For the powerful, crimes are those that others commit. — Noam Chomsky
Every year around this time, the President of the United States is granted more power than he has at any other point in the year.
That is, he gets to decide whether he will grant clemency for the Thanksgiving turkey. Now granted, every president since JFK (where the tradition technically originated) has pardoned the turkey; however, this did serve as a smooth introduction to continuing our discussion of power.
But why does power lead to action? To understand this, we need a psychological explanation of what goes on in the mind to cause this one thing (power) to produce or lead to this particular outcome (action).
And primarily, this is due to increased confidence in our thoughts. (I know: I’m all about the hyperlinks today)
To understand what I mean here, consider the question: At Thanksgiving dinner, do you like to eat the stuffing? Unless you’re a crazy person, the answer is yes. However, now let me ask a subsequent question: How confident are you that you like stuffing?
This question forces you to take a “meta-cognitive” appraisal of your opinion of stuffing. That is, it’s asking you your thoughts about your thought. Just as people might say, “I’m pretty sure I liked the pumpkin pie,” the confidence of one’s thoughts refers to how valid or trustworthy you perceive your evaluation of something to be.
For another example, I could ask: “To what extent do you like this blog?” Now, even though 99% will say “I like it as much as any blog can be liked,” people may vary in the confidence in which they carry this thought (e.g., “Well, usually I like it, but sometimes it’s late, so I’m not totally certain that I like it as much as I say”).
Now, tons of research has shown that the more confident you are in a thought, the more likely you are to act on it. For example, let’s say we have two people who both like stuffing, but one is confident that this is their opinion on stuffing, whereas the other person is less confident. Research reliably shows that the confident person will be more likely to eat the stuffing.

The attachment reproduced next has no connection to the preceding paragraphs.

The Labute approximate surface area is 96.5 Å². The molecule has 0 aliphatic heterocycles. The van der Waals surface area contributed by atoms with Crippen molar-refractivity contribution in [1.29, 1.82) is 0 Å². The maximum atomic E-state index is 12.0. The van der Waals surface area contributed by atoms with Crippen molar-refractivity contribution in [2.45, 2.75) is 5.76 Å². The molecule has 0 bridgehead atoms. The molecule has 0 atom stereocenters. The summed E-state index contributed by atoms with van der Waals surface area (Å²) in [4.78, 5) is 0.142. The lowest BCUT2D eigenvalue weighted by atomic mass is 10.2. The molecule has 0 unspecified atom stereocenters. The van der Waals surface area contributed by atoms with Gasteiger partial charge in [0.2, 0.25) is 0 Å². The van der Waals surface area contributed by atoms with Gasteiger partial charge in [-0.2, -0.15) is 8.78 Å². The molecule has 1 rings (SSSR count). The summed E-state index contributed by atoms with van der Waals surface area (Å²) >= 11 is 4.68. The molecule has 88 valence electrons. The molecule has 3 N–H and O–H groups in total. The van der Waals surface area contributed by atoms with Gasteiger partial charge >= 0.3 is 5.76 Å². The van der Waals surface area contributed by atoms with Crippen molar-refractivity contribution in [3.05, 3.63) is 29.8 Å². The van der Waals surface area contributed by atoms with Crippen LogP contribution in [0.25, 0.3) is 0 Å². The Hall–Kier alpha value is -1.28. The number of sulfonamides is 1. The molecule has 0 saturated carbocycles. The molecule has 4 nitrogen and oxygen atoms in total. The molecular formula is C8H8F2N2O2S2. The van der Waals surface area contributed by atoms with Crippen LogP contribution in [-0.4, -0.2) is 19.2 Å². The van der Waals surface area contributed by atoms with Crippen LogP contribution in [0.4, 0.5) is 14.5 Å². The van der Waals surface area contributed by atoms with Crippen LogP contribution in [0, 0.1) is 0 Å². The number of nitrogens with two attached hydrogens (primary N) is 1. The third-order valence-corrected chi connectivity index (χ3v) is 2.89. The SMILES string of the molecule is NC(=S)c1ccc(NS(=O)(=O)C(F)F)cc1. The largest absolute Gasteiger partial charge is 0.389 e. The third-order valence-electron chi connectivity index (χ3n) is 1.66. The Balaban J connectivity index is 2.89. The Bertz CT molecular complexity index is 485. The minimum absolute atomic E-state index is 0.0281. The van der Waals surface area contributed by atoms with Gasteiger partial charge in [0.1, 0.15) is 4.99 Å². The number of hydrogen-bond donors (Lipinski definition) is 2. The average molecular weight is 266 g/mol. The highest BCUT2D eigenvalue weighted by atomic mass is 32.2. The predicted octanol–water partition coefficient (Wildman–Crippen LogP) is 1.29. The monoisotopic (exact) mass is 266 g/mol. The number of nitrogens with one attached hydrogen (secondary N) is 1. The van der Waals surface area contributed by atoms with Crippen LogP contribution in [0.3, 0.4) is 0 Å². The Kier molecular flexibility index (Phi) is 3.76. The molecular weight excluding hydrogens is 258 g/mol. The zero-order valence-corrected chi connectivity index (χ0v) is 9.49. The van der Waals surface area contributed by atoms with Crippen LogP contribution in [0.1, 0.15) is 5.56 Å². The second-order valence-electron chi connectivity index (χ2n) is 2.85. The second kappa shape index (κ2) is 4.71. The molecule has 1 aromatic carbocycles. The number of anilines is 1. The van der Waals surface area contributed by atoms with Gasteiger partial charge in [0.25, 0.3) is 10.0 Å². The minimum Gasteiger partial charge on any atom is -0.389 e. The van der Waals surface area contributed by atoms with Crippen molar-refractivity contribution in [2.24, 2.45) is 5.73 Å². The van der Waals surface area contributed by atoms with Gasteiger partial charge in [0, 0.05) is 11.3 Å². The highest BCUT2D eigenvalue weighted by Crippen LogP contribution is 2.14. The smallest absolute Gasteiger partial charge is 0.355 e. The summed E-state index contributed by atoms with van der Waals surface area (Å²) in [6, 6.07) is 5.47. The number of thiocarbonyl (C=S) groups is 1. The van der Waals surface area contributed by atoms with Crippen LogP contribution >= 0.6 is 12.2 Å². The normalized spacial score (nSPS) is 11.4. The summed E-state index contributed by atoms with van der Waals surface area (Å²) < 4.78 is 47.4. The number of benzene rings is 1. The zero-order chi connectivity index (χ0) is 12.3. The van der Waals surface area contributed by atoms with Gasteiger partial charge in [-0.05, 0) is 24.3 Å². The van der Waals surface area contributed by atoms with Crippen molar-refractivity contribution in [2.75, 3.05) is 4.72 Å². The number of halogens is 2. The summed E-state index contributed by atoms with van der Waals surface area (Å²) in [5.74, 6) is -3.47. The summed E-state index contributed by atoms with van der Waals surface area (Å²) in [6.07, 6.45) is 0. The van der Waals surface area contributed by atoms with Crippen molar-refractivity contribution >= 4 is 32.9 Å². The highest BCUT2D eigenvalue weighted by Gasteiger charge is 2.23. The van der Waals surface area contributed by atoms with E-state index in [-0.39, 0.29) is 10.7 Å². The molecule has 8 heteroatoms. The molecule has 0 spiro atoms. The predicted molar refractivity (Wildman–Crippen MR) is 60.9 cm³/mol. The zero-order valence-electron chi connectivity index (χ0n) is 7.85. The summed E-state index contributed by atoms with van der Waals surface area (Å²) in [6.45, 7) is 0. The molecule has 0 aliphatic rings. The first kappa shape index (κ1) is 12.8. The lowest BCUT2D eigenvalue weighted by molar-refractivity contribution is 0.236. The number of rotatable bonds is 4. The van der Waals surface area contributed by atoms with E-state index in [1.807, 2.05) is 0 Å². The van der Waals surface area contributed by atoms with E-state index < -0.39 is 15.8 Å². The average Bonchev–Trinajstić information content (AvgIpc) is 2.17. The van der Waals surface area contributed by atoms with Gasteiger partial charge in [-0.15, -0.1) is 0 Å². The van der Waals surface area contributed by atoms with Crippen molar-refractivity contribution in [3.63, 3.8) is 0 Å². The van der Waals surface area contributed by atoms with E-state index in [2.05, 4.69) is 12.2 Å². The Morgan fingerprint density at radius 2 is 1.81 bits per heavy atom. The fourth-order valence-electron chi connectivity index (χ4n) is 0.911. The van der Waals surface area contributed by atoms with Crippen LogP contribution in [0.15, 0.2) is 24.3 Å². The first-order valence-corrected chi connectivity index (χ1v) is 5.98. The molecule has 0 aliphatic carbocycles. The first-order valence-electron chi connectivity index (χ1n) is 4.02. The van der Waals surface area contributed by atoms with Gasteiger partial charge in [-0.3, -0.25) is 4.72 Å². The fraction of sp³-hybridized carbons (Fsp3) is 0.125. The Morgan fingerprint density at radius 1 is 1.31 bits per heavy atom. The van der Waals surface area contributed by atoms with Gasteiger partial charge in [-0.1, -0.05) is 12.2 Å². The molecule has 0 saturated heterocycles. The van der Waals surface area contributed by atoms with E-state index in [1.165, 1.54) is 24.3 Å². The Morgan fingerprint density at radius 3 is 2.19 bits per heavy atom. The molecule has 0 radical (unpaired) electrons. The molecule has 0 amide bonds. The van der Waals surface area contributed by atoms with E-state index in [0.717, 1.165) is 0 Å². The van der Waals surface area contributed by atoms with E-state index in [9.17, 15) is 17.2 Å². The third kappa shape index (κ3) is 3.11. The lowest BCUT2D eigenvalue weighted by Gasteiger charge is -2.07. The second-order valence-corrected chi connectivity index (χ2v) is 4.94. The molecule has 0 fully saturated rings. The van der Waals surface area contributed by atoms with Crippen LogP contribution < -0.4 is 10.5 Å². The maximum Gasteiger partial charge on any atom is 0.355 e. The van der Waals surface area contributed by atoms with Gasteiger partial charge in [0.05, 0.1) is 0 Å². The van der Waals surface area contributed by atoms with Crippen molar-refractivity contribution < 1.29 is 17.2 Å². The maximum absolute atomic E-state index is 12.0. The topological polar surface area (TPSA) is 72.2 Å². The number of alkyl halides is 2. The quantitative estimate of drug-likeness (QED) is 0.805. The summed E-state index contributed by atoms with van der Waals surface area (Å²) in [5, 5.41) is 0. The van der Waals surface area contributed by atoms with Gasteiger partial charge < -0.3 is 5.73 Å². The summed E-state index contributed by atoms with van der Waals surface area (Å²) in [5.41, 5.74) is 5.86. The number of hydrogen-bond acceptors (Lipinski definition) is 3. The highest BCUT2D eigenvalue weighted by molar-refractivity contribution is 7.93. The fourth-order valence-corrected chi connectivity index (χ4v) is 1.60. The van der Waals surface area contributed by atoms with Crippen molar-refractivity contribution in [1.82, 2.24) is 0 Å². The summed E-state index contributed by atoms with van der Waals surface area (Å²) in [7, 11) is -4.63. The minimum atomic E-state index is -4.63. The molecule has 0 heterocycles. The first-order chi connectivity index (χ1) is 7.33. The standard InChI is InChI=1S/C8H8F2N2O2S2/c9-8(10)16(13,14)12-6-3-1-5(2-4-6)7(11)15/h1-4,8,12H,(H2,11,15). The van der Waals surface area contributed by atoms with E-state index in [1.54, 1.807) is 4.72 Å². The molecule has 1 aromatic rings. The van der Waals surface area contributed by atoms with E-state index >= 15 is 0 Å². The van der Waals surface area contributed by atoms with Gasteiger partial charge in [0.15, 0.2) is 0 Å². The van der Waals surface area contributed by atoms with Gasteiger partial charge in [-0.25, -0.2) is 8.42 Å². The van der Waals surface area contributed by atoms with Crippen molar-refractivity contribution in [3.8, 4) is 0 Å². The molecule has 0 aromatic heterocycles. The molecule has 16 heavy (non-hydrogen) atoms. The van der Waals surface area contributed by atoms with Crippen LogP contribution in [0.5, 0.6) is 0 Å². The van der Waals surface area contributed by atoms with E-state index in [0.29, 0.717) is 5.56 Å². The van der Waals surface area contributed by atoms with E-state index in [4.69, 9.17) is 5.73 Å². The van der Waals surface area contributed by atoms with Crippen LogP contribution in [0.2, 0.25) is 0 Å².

With power, the active thoughts you now have get a “confidence boost.” For example, if you have psychological power and you have the desire to flirt with someone (even though you’re married), you have greater confidence that your urge for promiscuity is a good idea.
Again, power increases your confidence (or your appraisal of the validity) of your thoughts, which means people trust these thoughts more and therefore are more likely to act on them.
But what if different kinds of thoughts are active in a powerful person’s mind? For example, what if they’re currently holding altruistic thoughts? Or ambivalent thoughts?
For those answers, you’ll have to wait till next week. Until then, though, enjoy your family and the food–just be wary of what active thoughts the person with the power over carving the turkey currently has.
P.S. For a great video on the topic of confidence in thoughts, here’s a TEDX talk (~12 min) given by my own adviser, Dr. Rich Petty. Not only is his talk easy to understand, it’s also very funny! https://www.youtube.com/watch?v=cKu-32iyHs0
Fast, N. J., Sivanathan, N., Mayer, N. D., & Galinsky, A. D. (2012). Power and overconfident decision-making. Organizational Behavior and Human Decision Processes, 117(2), 249-260.